What is the Probability of Detection for Food Manufacturers – and Why Does It Matter?

Food & Beverage
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There are promises of perfection and then there is the more accurate assessment of probability. By identifying variables in products and processes and by thoroughly testing products, a food or beverage manufacturer can get, what Eagle calls the greatest probability of detection (POD). This will indicate how likely a system is to perform given a certain set of circumstances. POD, which isn’t commonly understood in the industry, is crucial when choosing an inspection system.

Promises, promises. Food manufacturers hear a lot of them when they are looking at new equipment.

But making a capital investment is a serious decision that requires the most accurate information and not just a vague or overstated promise. Such information is particularly pivotal in x-ray equipment designed to be a stopgap between food safety and potential hazards and between consistent quality and inconsistent or flawed products.

For advanced inspection systems that rejects contaminated products  and performs important product integrity checks, determining the probability of detection (referred to by Eagle as “POD”) provides the most accurate, consistent information about an inspection machine and how it will be used on a specific line.

A company looking at introducing an x-ray machine might be looking for certainty that the solution protects them 100% of the time. That’s just not realistic. 100% detection is statistically impossible to prove. POD, on the other hand, defines how likely a contaminant is to be detected by an x-ray system, given all of the variables associated with a certain application.

Those variables matter. A big block of butter, for example, is homogeneous and clearly defined in terms of its shape and how it is made. That block of butter has a different probability of detection than a product with more natural variation, like bulk granola or a ready meal.

In addition to variations in product form, there are also variables in package sizes and types (especially as today’s manufacturers work with a greater variety of packages) and the process itself, such as varying line speeds. For example, a tuna can pull tab lowers the POD because an x-ray system will see the pull tab as a contaminant. It is only with advanced software, like Eagle’s SimulTask PRO, that the uniform size and shape of the pull tab can be recognized and actually cut out from the original creating two images to be inspected separately. It then inspects both images for contaminants and by removing the pull tab, the POD is enhanced for the entire product. This enhancement can be replicated on other varying packaging types such as foil trays and glass jars.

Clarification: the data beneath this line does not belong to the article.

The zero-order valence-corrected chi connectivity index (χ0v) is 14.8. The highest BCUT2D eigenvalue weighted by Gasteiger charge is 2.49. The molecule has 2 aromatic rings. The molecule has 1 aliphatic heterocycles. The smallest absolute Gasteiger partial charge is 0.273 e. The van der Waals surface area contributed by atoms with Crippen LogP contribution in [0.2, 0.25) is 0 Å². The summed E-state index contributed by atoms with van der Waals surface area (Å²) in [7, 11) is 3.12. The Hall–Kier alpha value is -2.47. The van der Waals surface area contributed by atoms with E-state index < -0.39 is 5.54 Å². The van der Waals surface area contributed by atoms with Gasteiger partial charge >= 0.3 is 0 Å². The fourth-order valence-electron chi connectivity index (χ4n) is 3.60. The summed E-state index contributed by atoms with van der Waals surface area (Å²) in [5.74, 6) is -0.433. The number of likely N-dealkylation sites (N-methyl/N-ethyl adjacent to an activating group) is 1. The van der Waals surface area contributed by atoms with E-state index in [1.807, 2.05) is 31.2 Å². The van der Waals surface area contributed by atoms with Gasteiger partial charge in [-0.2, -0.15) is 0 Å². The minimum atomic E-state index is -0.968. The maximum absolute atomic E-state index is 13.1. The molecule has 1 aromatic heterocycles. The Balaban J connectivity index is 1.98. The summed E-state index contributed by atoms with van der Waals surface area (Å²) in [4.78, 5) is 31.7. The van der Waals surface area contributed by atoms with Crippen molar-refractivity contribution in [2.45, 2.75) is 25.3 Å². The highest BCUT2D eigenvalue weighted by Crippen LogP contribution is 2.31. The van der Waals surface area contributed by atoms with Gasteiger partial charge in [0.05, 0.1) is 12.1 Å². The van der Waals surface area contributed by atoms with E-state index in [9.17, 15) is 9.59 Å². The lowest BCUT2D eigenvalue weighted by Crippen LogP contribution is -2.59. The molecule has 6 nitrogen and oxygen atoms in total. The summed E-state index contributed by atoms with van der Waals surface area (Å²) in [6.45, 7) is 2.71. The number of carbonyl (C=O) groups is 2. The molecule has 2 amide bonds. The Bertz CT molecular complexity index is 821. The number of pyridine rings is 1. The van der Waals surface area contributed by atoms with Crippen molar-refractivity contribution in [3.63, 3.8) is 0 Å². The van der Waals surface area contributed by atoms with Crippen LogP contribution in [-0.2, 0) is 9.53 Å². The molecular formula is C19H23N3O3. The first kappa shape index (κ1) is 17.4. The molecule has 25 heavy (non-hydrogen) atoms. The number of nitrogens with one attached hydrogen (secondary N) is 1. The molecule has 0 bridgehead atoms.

With any variable, the element of consistency is taken away. The biggest variable, arguably, is the potential contaminant: it’s almost impossible to manage all contaminants that can make their way into any product. It is important, then, to use different test contaminants to give an indication of the likelihood of a foreign material being found in a particular item. Manufacturers and suppliers can work together to test the different contaminants that might be found in the product and in the package, including metal fragments, glass shards, small bits of plastic and other foreign materials.

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Identifying and managing variables is done through repeated testing of inspection equipment before it is installed on the line. For example, our teams do multiple tests to try to simulate different types of contaminants – we may do passes – 30, 40 or more times to get the POD. What we’re looking for is information or evidence of past performance to predict how the system will perform in the future.

Is a promise of 99% detection realistic? To get 99% POD, you’d have to do tens of thousands of different passes in all variations. In the end, you’d be doing more testing than producing. Instead, it is better and more reasonable to understand where variables are coming from and conduct testing to assess what performance is possible, to create a realistic POD.

Even once your x-ray machine is installed, routine checks are essential to ensure the equipment continues to operate with the specified sensitivity standard, POD and correct contaminant detection. Loss of sensitivity can occur as a result of manual changes in software settings or as a result of the drifting of electrical/mechanical components over time. Repeated usage can also result in loss of sensitivity. Major retailers stipulate that daily routine checks should be conducted by operators after an agreed pre-set time interval using calibrated test sticks.

An x-ray system must be correctly maintained throughout its service life to ensure it continues to operate at optimum performance with maximum uptime. A Preventative Maintenance Performance Validation (PMPV) will help to ensure that future mechanical or electrical problems can be addressed before a breakdown occurs. A qualified engineer should carry out regular maintenance as well as performance validation checks of the x-ray system. Such a process should typically take place once every 6 to 12 months and is required by major retailers. Investing in service contracts is great way to budget for those yearly maintenance costs.

POD seems like a simple number, but it’s vital food manufacturers understand its significance and how it’s calculated in order to compare different x-ray systems on the market and make an educated choice when selecting a supplier. To get a clearer picture of your probability of detection and speak to an x-ray expert at eaglesales@eaglepi.com.

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